How is the competition marketing books? Is social media an important element? Is there an online community for your genre that competing authors are involved in? Conversely, but perhaps even more importantly, ask yourself what your book can offer that the competition is not. It’s about finding a balance between taking cues on how authors are connecting with their audience, while also offering something unique that will help your book stand out from that competition.
Be on alert for plagiarism
More and more self-publishing authors have found their work plagiarized in recent years. There’s no question that this trend will continue into 2021. With anyone able to publish a book on platforms like Amazon, plagiarists will either copy a book word for word or tweak it just enough to make it harder to detect, and then publish it under their name—often marketing it in a particularly profitable category.
There are many steps you can take to protect your book, and in 2021, you’ll most likely want to do everything possible. Register your copyright. Use copyright notices. Look into Digital Rights Management for your eBook. Use tools like Google Alerts to get notifications of where your text is showing up online—this will also help you track down piracy. You can search for short, unique phrases from your book—try picking something from toward the end of your book, since many plagiarists will work harder making changes to the beginning portion of a book. You can also use these passages to set up your Google Alerts.
Collaborative publishing: the best of both worlds
In recent years, self-publishers have been faced with a problem. The same publishing revolution that made publishing so accessible now allows literally anyone to publish a book. With that crowded marketplace, while it’s easier than ever to publish, it’s harder than ever to succeed on your own. Traditional publishers are no longer all-powerful gatekeepers controlling who can publish a book. But their time-tested publishing procedures are still a much more direct path to success than going it alone in Amazon.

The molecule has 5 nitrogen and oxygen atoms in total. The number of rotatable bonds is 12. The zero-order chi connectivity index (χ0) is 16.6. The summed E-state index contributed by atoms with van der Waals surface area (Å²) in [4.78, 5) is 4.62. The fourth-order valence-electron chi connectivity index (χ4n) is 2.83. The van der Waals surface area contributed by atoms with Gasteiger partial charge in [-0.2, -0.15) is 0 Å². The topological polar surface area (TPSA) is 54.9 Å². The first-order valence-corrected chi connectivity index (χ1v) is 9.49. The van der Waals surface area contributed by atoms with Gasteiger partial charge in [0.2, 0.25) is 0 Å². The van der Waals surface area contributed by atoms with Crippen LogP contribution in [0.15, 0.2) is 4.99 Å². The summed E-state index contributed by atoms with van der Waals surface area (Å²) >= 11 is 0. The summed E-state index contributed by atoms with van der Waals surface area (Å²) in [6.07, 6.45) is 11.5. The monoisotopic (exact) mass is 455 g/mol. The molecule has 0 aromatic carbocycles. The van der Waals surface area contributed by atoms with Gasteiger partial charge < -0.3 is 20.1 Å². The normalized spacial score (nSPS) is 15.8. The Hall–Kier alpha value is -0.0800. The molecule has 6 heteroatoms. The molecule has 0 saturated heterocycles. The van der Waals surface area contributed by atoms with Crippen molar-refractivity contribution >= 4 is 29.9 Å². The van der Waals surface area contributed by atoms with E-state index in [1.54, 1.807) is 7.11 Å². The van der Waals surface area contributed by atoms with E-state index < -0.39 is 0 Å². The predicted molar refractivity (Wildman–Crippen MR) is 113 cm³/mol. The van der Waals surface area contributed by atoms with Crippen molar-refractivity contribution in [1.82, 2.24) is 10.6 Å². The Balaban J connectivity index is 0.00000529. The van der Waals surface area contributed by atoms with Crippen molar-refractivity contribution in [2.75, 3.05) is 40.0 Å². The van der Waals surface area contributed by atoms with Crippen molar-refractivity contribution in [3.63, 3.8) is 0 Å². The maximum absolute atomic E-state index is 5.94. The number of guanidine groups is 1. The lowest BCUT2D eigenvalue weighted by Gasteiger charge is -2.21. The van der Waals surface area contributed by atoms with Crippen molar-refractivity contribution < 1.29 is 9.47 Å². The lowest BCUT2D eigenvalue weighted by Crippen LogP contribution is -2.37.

To bridge this gap, many authors are aiming for a middle ground, with the control and accessibility of self-publishing, and the same high-quality results traditional publishers are able to achieve. The market for companies offering publishing services is nearly as crowded as the book market itself these days, but authors are realizing that with access to the right networks, there’s nothing stopping them from working with the exact same professionals that major publishers have relied on for years. Those professionals bring decades of experience and deep knowledge of proven approaches to editing, design, and marketing for each genre and book category. They know their audience, they know how to stand out in a marketplace, and they know how to get results.
Authors can’t do everything. Even a perfectly written manuscript needs a second pair of eyes for an edit. A few weeks of Google research by authors can’t compare to decades of experience working on bestsellers. This outside, expert perspective is how traditional publishers consistently get results. Self-publishing authors are realizing they can walk those same well-traveled paths to success, but without jumping through hoops to have a mere chance at a traditional publishing deal.
In an industry facing such rapid changes, authors gain a real advantage by staying on top of trends and shifts in the market—especially after a year like 2020. If the past fifteen years saw the birth of self-publishing as we know it, the next decade will see it take shape into a mature, established alternative to the time-tested world of traditional publishing. The most successful authors will stay informed and stay ahead of the curve.